An automated media exchange CD microfluidic device that may be used for cell culture or in vitro fertilization.
In order to culture cells during processes such as in-vitro fertilization, cells are placed sequentially in various media at specified time intervals by a lab technician. In order to prevent operator errors and reduce handling processes that are detrimental to the viability of the cells, researchers at the University of California, Irvine have developed an automated CD microfluidic device that may be used for cell culture or in vitro fertilization.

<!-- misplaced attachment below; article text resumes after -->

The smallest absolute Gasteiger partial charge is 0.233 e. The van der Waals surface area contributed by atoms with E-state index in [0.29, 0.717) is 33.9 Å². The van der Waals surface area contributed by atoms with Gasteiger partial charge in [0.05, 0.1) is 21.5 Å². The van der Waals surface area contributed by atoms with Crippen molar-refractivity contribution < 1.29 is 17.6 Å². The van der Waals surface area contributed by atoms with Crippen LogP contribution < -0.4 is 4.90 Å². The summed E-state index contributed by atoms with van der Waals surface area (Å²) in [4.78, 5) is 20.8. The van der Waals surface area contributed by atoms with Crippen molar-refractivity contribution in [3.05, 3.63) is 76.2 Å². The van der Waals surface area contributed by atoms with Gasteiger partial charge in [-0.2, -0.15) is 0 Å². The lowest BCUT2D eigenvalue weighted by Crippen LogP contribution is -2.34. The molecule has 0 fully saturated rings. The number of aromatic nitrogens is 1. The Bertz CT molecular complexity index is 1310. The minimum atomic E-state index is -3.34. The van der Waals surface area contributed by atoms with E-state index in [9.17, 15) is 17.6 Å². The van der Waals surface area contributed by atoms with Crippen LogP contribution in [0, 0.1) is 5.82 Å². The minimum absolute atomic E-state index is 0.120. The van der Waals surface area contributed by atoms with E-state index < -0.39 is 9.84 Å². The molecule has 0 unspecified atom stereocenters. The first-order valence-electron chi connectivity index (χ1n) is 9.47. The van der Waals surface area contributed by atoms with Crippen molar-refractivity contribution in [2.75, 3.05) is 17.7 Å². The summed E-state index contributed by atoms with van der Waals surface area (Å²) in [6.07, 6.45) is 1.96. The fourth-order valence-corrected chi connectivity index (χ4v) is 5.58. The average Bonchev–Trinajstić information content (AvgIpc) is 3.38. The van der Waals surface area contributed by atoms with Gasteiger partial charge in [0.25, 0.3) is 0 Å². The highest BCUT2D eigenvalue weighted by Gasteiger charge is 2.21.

The fabricated CD microfluidic device contains a network of media filled reservoirs connected by microfluidic channels, and the device is mounted on a spinning motor which is controlled by a computer. The device allows the cells to stay in the same chamber while different media flow through the cell-containing chamber. The various media are maintained in the chamber containing the cells for the prescribed duration of time.
This device may be used for cell culture or in vitro fertilization.
A prototype of this device has been fabricated.